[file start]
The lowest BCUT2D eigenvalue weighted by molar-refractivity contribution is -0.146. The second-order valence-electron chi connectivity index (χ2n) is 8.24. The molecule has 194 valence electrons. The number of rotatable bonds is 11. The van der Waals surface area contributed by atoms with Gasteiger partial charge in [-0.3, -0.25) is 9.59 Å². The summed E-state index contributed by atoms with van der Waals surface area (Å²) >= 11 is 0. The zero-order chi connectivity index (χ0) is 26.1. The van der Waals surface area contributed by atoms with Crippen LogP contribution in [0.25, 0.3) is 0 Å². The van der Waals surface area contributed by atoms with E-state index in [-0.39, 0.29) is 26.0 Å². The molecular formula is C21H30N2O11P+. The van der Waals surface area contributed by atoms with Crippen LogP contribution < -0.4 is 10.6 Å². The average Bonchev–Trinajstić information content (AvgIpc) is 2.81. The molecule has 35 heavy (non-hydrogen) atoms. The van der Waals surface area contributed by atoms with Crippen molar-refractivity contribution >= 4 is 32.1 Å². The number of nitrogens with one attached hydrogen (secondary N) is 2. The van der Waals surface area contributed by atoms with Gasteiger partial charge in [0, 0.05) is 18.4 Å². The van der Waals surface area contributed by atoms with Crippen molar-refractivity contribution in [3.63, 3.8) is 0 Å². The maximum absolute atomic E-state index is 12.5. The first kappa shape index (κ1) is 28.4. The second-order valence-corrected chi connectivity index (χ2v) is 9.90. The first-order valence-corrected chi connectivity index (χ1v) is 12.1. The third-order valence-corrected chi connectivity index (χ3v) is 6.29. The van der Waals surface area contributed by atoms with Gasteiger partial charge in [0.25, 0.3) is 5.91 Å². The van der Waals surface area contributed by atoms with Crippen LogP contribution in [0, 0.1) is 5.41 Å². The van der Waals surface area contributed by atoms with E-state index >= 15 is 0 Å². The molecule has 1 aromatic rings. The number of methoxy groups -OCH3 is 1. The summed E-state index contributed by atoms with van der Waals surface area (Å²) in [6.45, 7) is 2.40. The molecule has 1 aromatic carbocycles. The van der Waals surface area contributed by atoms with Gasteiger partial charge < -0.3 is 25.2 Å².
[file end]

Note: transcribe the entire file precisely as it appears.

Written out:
The lowest BCUT2D eigenvalue weighted by molar-refractivity contribution is -0.146. The second-order valence-electron chi connectivity index (χ2n) is 8.24. The molecule has 194 valence electrons. The number of rotatable bonds is 11. The van der Waals surface area contributed by atoms with Gasteiger partial charge in [-0.3, -0.25) is 9.59 Å². The summed E-state index contributed by atoms with van der Waals surface area (Å²) >= 11 is 0. The zero-order chi connectivity index (χ0) is 26.1. The van der Waals surface area contributed by atoms with Crippen LogP contribution in [0.25, 0.3) is 0 Å². The van der Waals surface area contributed by atoms with E-state index in [-0.39, 0.29) is 26.0 Å². The molecular formula is C21H30N2O11P+. The van der Waals surface area contributed by atoms with Crippen LogP contribution < -0.4 is 10.6 Å². The average Bonchev–Trinajstić information content (AvgIpc) is 2.81. The molecule has 35 heavy (non-hydrogen) atoms. The van der Waals surface area contributed by atoms with Crippen molar-refractivity contribution >= 4 is 32.1 Å². The number of nitrogens with one attached hydrogen (secondary N) is 2. The van der Waals surface area contributed by atoms with Gasteiger partial charge in [0, 0.05) is 18.4 Å². The van der Waals surface area contributed by atoms with Crippen molar-refractivity contribution in [3.63, 3.8) is 0 Å². The maximum absolute atomic E-state index is 12.5. The first kappa shape index (κ1) is 28.4. The second-order valence-corrected chi connectivity index (χ2v) is 9.90. The first-order valence-corrected chi connectivity index (χ1v) is 12.1. The third-order valence-corrected chi connectivity index (χ3v) is 6.29. The van der Waals surface area contributed by atoms with Gasteiger partial charge in [0.25, 0.3) is 5.91 Å². The van der Waals surface area contributed by atoms with Crippen LogP contribution in [0, 0.1) is 5.41 Å². The van der Waals surface area contributed by atoms with E-state index >= 15 is 0 Å². The molecule has 1 aromatic rings. The number of methoxy groups -OCH3 is 1. The summed E-state index contributed by atoms with van der Waals surface area (Å²) in [6.45, 7) is 2.40. The molecule has 1 aromatic carbocycles. The van der Waals surface area contributed by atoms with Gasteiger partial charge < -0.3 is 25.2 Å².